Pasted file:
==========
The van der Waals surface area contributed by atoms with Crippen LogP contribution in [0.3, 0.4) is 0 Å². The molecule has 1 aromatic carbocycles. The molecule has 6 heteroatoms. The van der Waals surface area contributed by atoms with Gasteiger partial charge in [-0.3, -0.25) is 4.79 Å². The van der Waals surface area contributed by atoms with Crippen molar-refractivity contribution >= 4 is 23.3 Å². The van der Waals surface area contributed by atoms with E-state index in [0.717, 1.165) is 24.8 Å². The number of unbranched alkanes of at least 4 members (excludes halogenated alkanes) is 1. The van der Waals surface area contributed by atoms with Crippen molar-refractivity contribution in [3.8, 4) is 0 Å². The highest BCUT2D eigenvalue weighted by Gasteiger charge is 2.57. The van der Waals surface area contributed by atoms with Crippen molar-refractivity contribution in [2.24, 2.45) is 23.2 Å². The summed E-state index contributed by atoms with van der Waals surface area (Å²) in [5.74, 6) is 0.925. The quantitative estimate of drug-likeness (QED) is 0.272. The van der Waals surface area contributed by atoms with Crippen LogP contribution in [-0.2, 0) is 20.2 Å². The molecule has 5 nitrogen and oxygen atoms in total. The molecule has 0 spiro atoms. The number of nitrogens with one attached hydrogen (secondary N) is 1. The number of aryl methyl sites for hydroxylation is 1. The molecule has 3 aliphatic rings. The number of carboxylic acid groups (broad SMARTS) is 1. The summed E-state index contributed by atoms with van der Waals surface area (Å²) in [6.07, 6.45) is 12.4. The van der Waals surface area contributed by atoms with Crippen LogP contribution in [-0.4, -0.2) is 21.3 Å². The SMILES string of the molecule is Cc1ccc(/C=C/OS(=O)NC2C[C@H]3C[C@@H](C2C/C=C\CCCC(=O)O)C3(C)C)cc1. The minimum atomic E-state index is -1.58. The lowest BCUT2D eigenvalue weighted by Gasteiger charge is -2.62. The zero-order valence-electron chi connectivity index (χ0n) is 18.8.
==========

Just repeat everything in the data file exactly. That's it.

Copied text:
The van der Waals surface area contributed by atoms with Crippen LogP contribution in [0.3, 0.4) is 0 Å². The molecule has 1 aromatic carbocycles. The molecule has 6 heteroatoms. The van der Waals surface area contributed by atoms with Gasteiger partial charge in [-0.3, -0.25) is 4.79 Å². The van der Waals surface area contributed by atoms with Crippen molar-refractivity contribution >= 4 is 23.3 Å². The van der Waals surface area contributed by atoms with E-state index in [0.717, 1.165) is 24.8 Å². The number of unbranched alkanes of at least 4 members (excludes halogenated alkanes) is 1. The van der Waals surface area contributed by atoms with Crippen molar-refractivity contribution in [3.8, 4) is 0 Å². The highest BCUT2D eigenvalue weighted by Gasteiger charge is 2.57. The van der Waals surface area contributed by atoms with Crippen molar-refractivity contribution in [2.24, 2.45) is 23.2 Å². The summed E-state index contributed by atoms with van der Waals surface area (Å²) in [5.74, 6) is 0.925. The quantitative estimate of drug-likeness (QED) is 0.272. The van der Waals surface area contributed by atoms with Crippen LogP contribution in [-0.2, 0) is 20.2 Å². The molecule has 5 nitrogen and oxygen atoms in total. The molecule has 0 spiro atoms. The number of nitrogens with one attached hydrogen (secondary N) is 1. The number of aryl methyl sites for hydroxylation is 1. The molecule has 3 aliphatic rings. The number of carboxylic acid groups (broad SMARTS) is 1. The summed E-state index contributed by atoms with van der Waals surface area (Å²) in [6.07, 6.45) is 12.4. The van der Waals surface area contributed by atoms with Crippen LogP contribution in [-0.4, -0.2) is 21.3 Å². The SMILES string of the molecule is Cc1ccc(/C=C/OS(=O)NC2C[C@H]3C[C@@H](C2C/C=C\CCCC(=O)O)C3(C)C)cc1. The minimum atomic E-state index is -1.58. The lowest BCUT2D eigenvalue weighted by Gasteiger charge is -2.62. The zero-order valence-electron chi connectivity index (χ0n) is 18.8.